Cate Blanchett has defended her film ‘Tar’ following heavy criticism from renowned conductor Marin Alsop.
Speaking to BBC Radio 4 on Thursday, the actor said he admired Alsop, a “musician trailblazer”, but said her own take on the film deviated from that of the conductor. It was overwhelmingly negative.
Alsop told The Sunday Times earlier this week that “Tar,” a story about a world-famous conductor facing sexual abuse allegations against a female victim, is “anti-woman.”
“I was offended. I was offended as a woman, as a conductor, as a lesbian,” Alsop told the UK outlet, adding that she was particularly offended by the unfavorable portrayal of female leadership. rice field.
“It was heartbreaking for me to play a woman in that role and have the opportunity to make her an abuser,” she said.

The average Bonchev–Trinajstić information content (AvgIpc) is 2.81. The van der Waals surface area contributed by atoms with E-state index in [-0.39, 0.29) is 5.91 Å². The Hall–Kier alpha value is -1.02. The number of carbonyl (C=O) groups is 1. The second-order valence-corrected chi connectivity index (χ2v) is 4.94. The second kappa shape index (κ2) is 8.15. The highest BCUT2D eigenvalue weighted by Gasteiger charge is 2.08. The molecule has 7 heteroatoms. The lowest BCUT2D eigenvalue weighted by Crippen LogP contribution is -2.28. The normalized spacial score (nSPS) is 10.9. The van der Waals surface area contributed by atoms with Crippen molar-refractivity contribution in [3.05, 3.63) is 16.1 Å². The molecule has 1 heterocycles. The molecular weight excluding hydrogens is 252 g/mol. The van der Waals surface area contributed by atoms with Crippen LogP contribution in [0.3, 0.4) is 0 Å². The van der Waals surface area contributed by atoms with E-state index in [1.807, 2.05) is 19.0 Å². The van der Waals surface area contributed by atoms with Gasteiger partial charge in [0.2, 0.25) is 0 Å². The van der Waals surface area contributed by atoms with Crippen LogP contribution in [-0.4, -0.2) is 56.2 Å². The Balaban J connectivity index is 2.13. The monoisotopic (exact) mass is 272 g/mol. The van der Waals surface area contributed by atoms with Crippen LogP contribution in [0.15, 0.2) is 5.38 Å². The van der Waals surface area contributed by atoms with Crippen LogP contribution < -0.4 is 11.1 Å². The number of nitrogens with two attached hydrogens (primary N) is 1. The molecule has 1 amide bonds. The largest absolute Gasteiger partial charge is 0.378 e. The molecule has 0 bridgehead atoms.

Alsop is mentioned by name in the film and, as noted by The Sunday Times, shares some similarities with Blanchett’s character in terms of her professional background and lesbian identity.
“So many superficial aspects of Tar seemed to match my own private life,” she said.
Blanchett, however, responded to Alsop by providing her own interpretation of the film.
“It’s a meditation on power, and power is genderless,” the actor said.
Blanchett hoped to have lively dialogue with “Tar” director Todd Field, and said the circumstances surrounding her character were “completely fictional”.
“I saw so many different conductors, but I also saw novelists, visual artists, musicians of all kinds,” Blanchett said. “This is a very nonliteral film.”
The actor said the man in her role fails to convey the “corrupting nature” of power “in a subtle way.”
“I think power is a corrupting force, regardless of gender. I think it affects us all,” she said.
The acclaimed film earned Blanchett a Golden Globe for her role and is expected to do well at the Academy Awards in March.
Need help? Visit RAINN’s National Sexual Assault Online Hotline or National Sexual Violence Resource Center website.